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Ross Reels Gunnison 7/8 Fly Reel Review

December 3, 2018

 

Intro/Specs/Craftsmanship

 

Every so often, a fly reel series comes along that simply becomes a hit with anglers. It takes a pretty special blend of quality and performance to gain such status, yet some of these famed reels deliver the goods at less-than-premium price points. Over the years, the Ross Gunnison lineup has been a perfect example of this!

 

 

Particularly prolific among trout anglers, Gunnison reels have been in use for quite a while now. In Ross' words, it's "one of the most iconic, reliable, and best-selling fly reels ever produced." Despite their popularity, Ross decided it was time for a refresh, which in my opinion was about due. Well, that update finally came in a major way in 2018 with the all-new Gunnison.

 

 

Line Size: 7/8

Measured Weight: Approx 7.49 ounces

Diameter: 4.03 inches

Spool Width: Approx 1 3/16 inches

Backing Capacity (20 pound): WF7F 175 yards / WF8F 150 yards

Drag: Steel/Carbon (fully sealed)

Tested Max Drag: Around 4 pounds

Machined/Cast: Machined

Easy Release Spool: Yes (pull apart)

R/L Conversion: Yes

Colors: Matte Black

Reel Pouch: Yes (neoprene)

Reel Price: $395.00

 

Just like the redesigned Animas reel we reviewed here, I'm absolutely loving the cosmetics of these newly-updated reels. They include the same basic looks and familiar lines of the discontinued reels, but have received numerous upgrades that blend old and new in a way that works amazingly well.

 

 

Inside and out, these fully-machined reels boast a new generous porting pattern for weight reduction along with a smooth matte-black finish. I especially like how the spool front looks like an old-school standard arbor from the outside, but is actually now a large arbor—and a generous one at that. With no release mechanism or lever needed on the outside of the spool for removal, it also cleans up the look immensely.

 

 

Compared to the past discontinued models, other notable differences include a new handle, drag knob, leader groove on the frame, and upgraded drag based off the Evolution LTX. As a whole it looks far more streamlined, fresher, and oozes a serious classic western vibe. Zero issues with quality or workmanship were seen when I inspected the reel during testing.

 


Fishing/Testing

 

These reels seem to be marketed more towards freshwater anglers, so I made sure to test mine mostly in saltwater....hah! I did take it bass fishing a few times, but beach fishing for snook and jacks was the most fun and a welcome opportunity after a summer filled with red tide. For those of you that have caught jacks before, you'll also know that they are a great fish to test a reel's drag with—bigger ones peel line in a major way!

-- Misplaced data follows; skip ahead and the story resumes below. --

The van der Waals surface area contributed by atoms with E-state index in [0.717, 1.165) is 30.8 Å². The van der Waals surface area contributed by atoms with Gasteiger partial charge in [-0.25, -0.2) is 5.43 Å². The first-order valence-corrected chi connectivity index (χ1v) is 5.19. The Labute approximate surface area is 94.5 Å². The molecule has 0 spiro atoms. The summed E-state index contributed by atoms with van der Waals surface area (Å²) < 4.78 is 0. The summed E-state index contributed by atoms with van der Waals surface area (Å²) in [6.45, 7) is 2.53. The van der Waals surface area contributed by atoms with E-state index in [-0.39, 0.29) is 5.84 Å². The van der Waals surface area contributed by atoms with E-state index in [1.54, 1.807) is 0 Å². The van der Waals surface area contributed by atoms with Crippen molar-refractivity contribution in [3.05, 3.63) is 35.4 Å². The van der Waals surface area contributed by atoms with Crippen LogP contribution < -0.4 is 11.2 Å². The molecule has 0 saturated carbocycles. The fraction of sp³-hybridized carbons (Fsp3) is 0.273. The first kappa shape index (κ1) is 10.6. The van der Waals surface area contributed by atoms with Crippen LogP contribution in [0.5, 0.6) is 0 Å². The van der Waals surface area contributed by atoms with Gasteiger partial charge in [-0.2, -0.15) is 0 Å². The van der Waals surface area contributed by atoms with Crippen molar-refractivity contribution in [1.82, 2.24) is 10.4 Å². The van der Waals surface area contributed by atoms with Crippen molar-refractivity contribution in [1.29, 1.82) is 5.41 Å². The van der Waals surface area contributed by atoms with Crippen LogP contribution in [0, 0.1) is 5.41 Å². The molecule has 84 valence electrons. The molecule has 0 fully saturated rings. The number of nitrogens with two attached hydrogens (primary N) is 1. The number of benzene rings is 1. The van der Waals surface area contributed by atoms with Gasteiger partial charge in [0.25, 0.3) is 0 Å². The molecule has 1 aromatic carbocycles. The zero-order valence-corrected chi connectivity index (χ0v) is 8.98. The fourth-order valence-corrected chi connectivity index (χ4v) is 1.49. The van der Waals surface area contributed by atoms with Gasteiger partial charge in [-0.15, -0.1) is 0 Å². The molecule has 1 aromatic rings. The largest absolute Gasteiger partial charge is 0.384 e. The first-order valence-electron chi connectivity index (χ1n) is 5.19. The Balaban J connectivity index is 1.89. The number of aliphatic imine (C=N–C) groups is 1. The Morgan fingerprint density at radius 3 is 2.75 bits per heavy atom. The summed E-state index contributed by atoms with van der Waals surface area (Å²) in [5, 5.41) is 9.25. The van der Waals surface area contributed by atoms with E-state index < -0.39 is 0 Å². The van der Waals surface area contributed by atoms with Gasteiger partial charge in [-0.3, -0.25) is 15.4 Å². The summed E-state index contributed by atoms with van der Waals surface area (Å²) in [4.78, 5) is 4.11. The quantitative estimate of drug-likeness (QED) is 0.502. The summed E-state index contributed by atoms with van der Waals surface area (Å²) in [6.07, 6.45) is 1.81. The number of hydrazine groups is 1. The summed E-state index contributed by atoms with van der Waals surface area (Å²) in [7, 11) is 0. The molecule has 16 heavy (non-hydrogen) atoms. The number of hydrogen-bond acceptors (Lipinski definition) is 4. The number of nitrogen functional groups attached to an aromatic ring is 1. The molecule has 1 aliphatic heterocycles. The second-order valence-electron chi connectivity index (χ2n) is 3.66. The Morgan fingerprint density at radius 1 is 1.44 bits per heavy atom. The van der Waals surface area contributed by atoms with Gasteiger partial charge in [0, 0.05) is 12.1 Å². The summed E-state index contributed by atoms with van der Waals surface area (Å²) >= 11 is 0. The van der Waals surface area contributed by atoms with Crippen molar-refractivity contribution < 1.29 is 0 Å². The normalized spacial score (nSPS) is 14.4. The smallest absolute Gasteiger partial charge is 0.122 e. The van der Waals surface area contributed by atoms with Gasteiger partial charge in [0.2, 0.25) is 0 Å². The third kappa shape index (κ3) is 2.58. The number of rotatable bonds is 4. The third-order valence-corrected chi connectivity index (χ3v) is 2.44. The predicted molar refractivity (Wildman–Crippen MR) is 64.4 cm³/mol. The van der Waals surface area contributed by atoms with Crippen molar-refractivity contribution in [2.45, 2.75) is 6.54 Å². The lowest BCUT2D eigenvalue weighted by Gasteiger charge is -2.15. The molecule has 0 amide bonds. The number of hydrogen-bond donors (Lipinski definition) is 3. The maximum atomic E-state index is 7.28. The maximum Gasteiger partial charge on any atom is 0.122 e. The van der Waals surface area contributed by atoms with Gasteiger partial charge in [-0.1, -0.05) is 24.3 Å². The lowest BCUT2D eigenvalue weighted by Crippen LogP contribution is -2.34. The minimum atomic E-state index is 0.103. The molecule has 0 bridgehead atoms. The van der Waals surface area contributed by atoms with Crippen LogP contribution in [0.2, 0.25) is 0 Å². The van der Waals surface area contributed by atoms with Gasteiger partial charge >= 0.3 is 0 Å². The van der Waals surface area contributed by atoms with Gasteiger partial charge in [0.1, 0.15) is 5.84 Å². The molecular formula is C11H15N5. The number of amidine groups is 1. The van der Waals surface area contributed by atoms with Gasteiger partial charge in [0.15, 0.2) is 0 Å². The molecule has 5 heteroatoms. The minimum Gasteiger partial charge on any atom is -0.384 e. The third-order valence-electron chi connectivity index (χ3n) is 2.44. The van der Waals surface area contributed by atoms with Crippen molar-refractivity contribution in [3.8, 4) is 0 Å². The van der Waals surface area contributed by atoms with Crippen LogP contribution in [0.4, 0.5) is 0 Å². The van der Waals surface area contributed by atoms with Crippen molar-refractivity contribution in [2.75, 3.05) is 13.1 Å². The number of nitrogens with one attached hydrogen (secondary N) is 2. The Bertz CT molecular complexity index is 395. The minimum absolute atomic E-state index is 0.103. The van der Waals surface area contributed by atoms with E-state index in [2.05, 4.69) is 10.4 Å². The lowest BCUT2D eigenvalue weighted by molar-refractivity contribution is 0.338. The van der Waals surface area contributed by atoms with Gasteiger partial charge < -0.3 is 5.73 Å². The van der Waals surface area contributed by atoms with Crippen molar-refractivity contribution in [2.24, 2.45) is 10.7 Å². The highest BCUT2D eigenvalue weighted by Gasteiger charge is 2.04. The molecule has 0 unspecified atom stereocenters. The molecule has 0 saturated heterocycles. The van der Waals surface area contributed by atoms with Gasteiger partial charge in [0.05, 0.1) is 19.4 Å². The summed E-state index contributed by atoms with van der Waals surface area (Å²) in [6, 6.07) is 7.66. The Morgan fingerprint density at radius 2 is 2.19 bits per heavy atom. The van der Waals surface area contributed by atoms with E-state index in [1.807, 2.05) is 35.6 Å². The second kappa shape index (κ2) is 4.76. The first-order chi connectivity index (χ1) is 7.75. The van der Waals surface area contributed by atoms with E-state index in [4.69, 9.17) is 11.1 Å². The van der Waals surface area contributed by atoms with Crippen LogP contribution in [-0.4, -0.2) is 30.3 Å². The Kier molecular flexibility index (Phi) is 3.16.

On the topic of the drag, the Gunnison's is silky smooth at all settings and ramps up with zero noticeable startup inertia. As mentioned, the system is derived from the Evolution LTX's and is a 4-disc stack comprised of steel and carbon fluoropolymer with the drag mechanism fully-sealed from the elements. I could only muster about 4-pounds of maximum pressure with the knob cranked to max, but I've said it before: how much do you really need on a reel like this? It was more than enough for me, and if I ever need to apply extra pressure, I typically prefer to use my palm or fingers on the spool rim anyhow.

 

 

The drag knob is easy to grab and twist. Going from minimum to maximum drag is achieved in about 2 1/2 turns of the drag knob with mild clicks along the way. If I had to nitpick, a little firmer clicking feel and sound when turning the knob either way would be appreciated.

 

 

My 7/8 tester had a nice quick retrieve speed. The spool diameter of 4.03 inches and a sizable arbor diameter of roughly 2 3/4 inches makes it great for catching up to quick fish or simply reeling in line when it's time to switch spots. The narrow spool width also contributes to this somewhat since you can level line back onto the reel with faster, shorter finger sweeps back and forth as you crank. As I've talked about in other Ross reviews, the canvas phenolic handle offers great grip and is very comfortable. It also has a kind of rustic, denim-type appearance to it—super cool.

 

 

The Gunnison is not what I'd call a loud reel by any means. The clicking sounds while reeling are mellow yet refined, and you'll hear lighter clicks when line is pulled off the spool. For line retrieval in a pinch, it's a good reel if you like to "slap" the spool to get line back on the reel extra fast.

 

 

Conclusion

 

The new Gunnison really does it for me. Its got excellent performance, clean lines, and an overall design that I find hard not to stare at. I'm also a sucker for reels with narrow spool widths and larger spool diameters—both of which this reel has. Major bonus points there.

 

 

The worst part of this whole review was having to give the reel back. Seriously. This was one of those reels which had that special "it" factor to it which made letting go rather difficult. I was equally disappointed because I had other fishing plans for it in the last month that fell through, so I only got to do about half of what I wanted with it. But that's okay....at some point I'll likely have to grab one of these in some size for my personal arsenal. This one makes the "want list" for sure!

 

Also, remember that Ross donates 10% of every American-made product sold to the Sport Fish and Wildlife Restoration program.

 

 

Interested in a Ross Gunnison fly reel?

Try Trouts Fly Fishing

 

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